These consoles with their rich ornamentation and exuberantly sculpted foliage and putti are characteristic of the grandeur of Italian Baroque interiors. Most definitely created for a Palazzo, they were made to conform to their architectural surroundings and clearly blur the line between ecclestical and secular furniture. The voluminous scrolling acanthus foliage, which organically appears from out of the wall, engulfs the putti who are climbing to almost effortlessly hold the massive porphyry top aloft. These sculptural fantasies were most always created by sculptors rather than cabinet-makers and consequentially appear as if they are 'living furniture'. Consequently, the interior that these were originally produced for must have felt like a living breathing mythological garden caught in one moment in time.
Furniture of this type recalls the work of the Venetian sculptors, Andrea Brustolon (1662-1732) and Antonio Corradini (1668-1752), who produced throne chairs, mirrors and torchéres etc. all sculpted of blackamoors, animals, trees and rockwork. However, these consoles particularly resemble a design for a table by Andrea Fantoni of Bergamo displayed here and illustrated in E. Colle, Il Mobile Barocco in Italia, 2000, pp.378-381. Andrea Fantoni (1659-1734), Italian scultore, architect and furniture-maker came from a dynasty of carvers famous for their work in the churches of Bergamo, Parma and the surrounding provinces dating back to the mid-15th Century. At the beginning of his career in the 1670s Fantoni left his family's flourishing workshop to apprentice to such sculptors as Pietro Ramus and the Genoese master Filippo Parodi (1630-1702), a pupil of Bernini, working in Venice. Upon returning to Bergamo, Fantoni's craft displayed evidence of his apprenticeship within Genoese and Venetian circles, where he displayed a particular gift for sculpted wooden furniture.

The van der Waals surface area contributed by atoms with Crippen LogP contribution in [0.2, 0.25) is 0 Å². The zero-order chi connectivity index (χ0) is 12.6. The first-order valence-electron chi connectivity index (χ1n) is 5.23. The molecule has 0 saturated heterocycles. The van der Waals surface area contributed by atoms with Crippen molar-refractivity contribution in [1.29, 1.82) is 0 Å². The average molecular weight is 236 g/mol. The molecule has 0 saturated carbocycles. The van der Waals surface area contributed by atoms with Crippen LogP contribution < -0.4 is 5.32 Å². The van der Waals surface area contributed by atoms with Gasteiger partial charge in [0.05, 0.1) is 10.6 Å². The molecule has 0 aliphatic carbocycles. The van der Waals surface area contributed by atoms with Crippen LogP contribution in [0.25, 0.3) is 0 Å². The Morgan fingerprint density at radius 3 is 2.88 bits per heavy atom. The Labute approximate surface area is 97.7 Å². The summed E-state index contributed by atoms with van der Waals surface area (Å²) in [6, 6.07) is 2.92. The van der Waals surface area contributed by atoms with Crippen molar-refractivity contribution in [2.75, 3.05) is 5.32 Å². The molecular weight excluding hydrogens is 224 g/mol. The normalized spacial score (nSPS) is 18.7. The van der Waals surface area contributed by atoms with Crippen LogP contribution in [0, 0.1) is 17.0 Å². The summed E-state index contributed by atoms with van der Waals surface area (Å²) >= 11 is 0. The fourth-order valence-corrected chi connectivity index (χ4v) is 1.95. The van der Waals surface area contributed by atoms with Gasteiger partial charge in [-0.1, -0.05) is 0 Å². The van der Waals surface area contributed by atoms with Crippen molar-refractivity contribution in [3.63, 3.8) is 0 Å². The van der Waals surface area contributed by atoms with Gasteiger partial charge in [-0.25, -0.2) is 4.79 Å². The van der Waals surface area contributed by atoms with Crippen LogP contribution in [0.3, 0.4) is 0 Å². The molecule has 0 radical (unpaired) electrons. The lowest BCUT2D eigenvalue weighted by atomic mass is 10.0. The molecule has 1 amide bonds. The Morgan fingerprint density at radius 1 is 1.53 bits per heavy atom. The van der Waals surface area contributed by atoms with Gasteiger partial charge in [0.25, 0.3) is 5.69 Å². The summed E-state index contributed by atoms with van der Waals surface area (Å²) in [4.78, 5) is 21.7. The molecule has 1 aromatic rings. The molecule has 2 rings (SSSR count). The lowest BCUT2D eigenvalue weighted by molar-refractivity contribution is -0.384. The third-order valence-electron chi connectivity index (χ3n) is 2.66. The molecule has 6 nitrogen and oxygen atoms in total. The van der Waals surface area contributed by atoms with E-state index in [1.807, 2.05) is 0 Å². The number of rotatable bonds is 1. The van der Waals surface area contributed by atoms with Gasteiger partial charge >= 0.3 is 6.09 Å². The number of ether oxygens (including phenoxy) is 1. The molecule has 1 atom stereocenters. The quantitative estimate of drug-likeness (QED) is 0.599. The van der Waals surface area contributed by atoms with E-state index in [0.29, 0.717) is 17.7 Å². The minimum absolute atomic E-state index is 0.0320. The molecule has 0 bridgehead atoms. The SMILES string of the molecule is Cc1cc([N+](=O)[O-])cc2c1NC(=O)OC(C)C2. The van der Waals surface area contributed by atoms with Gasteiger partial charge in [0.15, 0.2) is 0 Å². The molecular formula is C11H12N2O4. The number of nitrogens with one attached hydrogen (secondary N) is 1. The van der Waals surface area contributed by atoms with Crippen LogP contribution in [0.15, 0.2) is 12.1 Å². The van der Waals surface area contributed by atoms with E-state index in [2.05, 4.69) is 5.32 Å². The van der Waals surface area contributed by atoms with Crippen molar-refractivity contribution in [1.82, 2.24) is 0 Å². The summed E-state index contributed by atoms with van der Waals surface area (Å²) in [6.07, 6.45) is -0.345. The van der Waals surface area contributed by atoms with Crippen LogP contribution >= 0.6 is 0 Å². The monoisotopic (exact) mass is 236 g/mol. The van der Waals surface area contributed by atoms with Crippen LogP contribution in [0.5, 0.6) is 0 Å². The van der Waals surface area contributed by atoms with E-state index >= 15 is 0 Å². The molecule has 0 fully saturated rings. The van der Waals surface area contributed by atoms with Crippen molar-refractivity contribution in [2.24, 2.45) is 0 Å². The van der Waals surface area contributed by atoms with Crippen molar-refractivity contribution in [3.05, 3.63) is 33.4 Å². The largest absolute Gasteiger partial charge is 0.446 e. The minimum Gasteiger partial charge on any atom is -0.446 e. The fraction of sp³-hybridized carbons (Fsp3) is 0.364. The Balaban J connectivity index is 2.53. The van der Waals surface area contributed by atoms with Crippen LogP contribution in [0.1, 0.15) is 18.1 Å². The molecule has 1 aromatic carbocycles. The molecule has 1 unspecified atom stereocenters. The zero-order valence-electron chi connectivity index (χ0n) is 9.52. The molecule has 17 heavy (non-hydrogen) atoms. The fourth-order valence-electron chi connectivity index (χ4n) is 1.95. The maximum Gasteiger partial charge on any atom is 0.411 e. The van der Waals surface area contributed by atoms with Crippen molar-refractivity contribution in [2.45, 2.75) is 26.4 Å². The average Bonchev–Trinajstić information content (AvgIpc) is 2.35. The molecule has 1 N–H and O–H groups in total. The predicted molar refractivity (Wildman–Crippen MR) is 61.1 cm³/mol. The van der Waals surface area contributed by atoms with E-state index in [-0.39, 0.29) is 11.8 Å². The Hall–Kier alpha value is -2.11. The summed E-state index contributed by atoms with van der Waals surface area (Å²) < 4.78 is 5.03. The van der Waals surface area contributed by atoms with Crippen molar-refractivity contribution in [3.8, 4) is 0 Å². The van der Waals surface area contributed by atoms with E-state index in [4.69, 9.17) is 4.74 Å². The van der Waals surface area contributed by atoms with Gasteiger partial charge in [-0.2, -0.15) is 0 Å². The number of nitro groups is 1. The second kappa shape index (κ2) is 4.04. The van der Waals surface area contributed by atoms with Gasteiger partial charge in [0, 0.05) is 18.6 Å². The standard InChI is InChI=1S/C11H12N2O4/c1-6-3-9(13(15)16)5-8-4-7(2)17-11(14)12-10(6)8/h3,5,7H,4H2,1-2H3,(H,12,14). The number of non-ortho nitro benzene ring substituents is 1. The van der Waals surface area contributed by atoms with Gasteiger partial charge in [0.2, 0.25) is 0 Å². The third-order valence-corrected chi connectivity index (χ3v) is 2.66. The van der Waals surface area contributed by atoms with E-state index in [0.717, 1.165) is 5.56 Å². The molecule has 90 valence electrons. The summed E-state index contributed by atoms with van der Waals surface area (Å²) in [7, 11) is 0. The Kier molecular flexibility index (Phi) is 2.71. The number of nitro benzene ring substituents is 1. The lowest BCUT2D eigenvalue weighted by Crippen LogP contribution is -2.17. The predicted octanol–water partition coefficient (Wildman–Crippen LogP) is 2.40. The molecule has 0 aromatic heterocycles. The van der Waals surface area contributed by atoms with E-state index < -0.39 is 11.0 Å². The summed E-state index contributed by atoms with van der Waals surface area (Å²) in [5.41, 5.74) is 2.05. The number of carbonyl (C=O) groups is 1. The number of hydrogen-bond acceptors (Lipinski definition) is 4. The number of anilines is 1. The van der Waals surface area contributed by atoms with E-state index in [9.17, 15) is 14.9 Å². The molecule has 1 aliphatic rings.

The similarities between these consoles and the work of Fantoni are numerous and cannot be discounted when forming an attribution. The Fantoni drawing outlines a similar serpentine and bracketed top, and exhibits frolicking putti climbing within voluminous foliage, all within a waisted structure, while he produced other drawings which incorporate classical figures in contraposto supporting the table top. Furthermore, the solid composition of the structural elements of the consoles implies that they were produced to be a permanent part of the architectural surrounding and Fantoni was also an architect.